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Common Birth Injuries That Can Be Caused by Medical NegligenceGiving birth to a child is one of the most miraculous experiences that a person can have. Sadly, some births do not go as planned. Research shows that about seven out of every 1000 births results in a birth injury. Some of these birth injuries are unavoidable. Others, however, are the result of negligence or wrongdoing by a doctor, nurse, or another medical professional. When medical malpractice causes an infant to be seriously injured, the results can be devastating.

Babies With Certain Risk Factors Are Most Likely to Be Injured During Birth

Infants are more likely to be injured during birth when medical devices such as a vacuum extractor or forceps are used. Some of these injuries are only superficial cuts and bruises but others, such as intracranial hemorrhages, can cause serious, long-term damage. Babies are also more likely to suffer injury if they:

  • Are born prematurely
  • Are very large
  • Have a breech presentation
  • Experience excessive traction or rotation during delivery

However, birth injuries can still occur even when no risk factors are present.

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What Signs Can Help Detect Elder Abuse?Elder abuse can be classified as the negligent or intentional actions performed by a caregiver or trusted individual that results in pain and suffering for an elderly person. Several forms of elder abuse exist, including but not limited to neglect, physical and sexual abuse, and exploitation. Although elder abuse may be difficult to detect, there are numerous signs that can help determine if a crime is taking place. If you believe that a friend or family member is being victimized by a caretaker, it is important to seek legal help.  

How Can Neglect Be Identified?

Simply put, the neglect of an elderly person happens when adequate care and attention is not given by the attendant. Lack of medical treatment, an improper diet, and unsafe living conditions all qualify as different forms of neglect. Additionally, there are various signs that point to this form of abuse taking place, such as:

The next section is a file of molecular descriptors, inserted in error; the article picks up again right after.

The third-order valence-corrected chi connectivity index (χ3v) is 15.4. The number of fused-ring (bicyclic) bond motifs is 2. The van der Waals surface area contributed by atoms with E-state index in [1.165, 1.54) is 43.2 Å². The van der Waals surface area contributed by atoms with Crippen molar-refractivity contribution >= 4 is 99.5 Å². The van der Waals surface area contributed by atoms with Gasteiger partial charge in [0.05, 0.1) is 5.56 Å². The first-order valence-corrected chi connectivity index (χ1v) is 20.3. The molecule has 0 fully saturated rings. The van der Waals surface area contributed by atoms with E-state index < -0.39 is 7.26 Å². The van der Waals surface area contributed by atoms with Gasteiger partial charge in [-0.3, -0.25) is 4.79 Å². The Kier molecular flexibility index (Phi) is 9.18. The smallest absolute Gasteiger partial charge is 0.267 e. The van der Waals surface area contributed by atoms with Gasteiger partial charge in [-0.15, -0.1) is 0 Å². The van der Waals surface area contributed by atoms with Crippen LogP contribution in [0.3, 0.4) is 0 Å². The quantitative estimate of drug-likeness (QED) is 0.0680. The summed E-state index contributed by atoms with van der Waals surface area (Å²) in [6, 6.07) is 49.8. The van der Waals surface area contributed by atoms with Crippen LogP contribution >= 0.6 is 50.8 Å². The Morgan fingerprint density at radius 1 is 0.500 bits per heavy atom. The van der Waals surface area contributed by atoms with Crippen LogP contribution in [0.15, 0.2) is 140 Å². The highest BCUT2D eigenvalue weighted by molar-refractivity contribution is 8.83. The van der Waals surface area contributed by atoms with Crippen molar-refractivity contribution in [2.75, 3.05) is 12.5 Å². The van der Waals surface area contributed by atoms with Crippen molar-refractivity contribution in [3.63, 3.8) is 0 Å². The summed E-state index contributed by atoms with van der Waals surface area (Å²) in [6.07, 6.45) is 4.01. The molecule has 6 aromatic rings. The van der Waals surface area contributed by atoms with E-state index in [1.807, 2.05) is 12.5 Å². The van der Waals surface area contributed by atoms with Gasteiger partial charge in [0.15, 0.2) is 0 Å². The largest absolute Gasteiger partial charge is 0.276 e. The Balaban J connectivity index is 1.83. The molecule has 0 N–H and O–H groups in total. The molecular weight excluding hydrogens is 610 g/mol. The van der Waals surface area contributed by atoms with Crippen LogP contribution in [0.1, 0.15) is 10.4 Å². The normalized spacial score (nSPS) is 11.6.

• Lack of basic hygiene
  • Weight loss or trouble sleeping
  • Not being dressed appropriately for the weather conditions       
  • Missing medical aids (walkers, hearing aids, glasses, etc.)
  • Extended periods of time in bed without supervision, resulting in bedsores
  • Lack of living necessities (refrigerator, plumbing, electricity, etc.)

Signs of Physical or Sexual Abuse

In many cases, elderly people that are being physically or sexually abused can show changes in their appearance, mood, or overall body language and condition. Depending on the form of abuse and what body parts are being affected, different markings could help detect physical or sexual misconduct. Coinciding with any unexplained injuries, the discovery of a sexually transmitted disease (STD), an inappropriate relationship with a caregiver, torn clothing, or any aggressive actions could also be a warning that these types of abuse are transpiring.  

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What Should A Victim Do After a Hit-and-Run Car Accident?Being involved in an automobile crash can be a life-altering event. Pain and suffering, serious injuries, extensive medical bills, and extreme property damage can leave a victim unsure of how to proceed. After an accident takes place, it is likely that everyone who was linked to the collision will remain at the scene, exchange information, and wait for the authorities to arrive. However, there is always the possibility that the driver at fault will flee the scene. Before reckless actions are taken, there are several “Do’s and Don’ts” that the victim of a hit-and-run accident should consider.  

Do: Gather as Much Information as Possible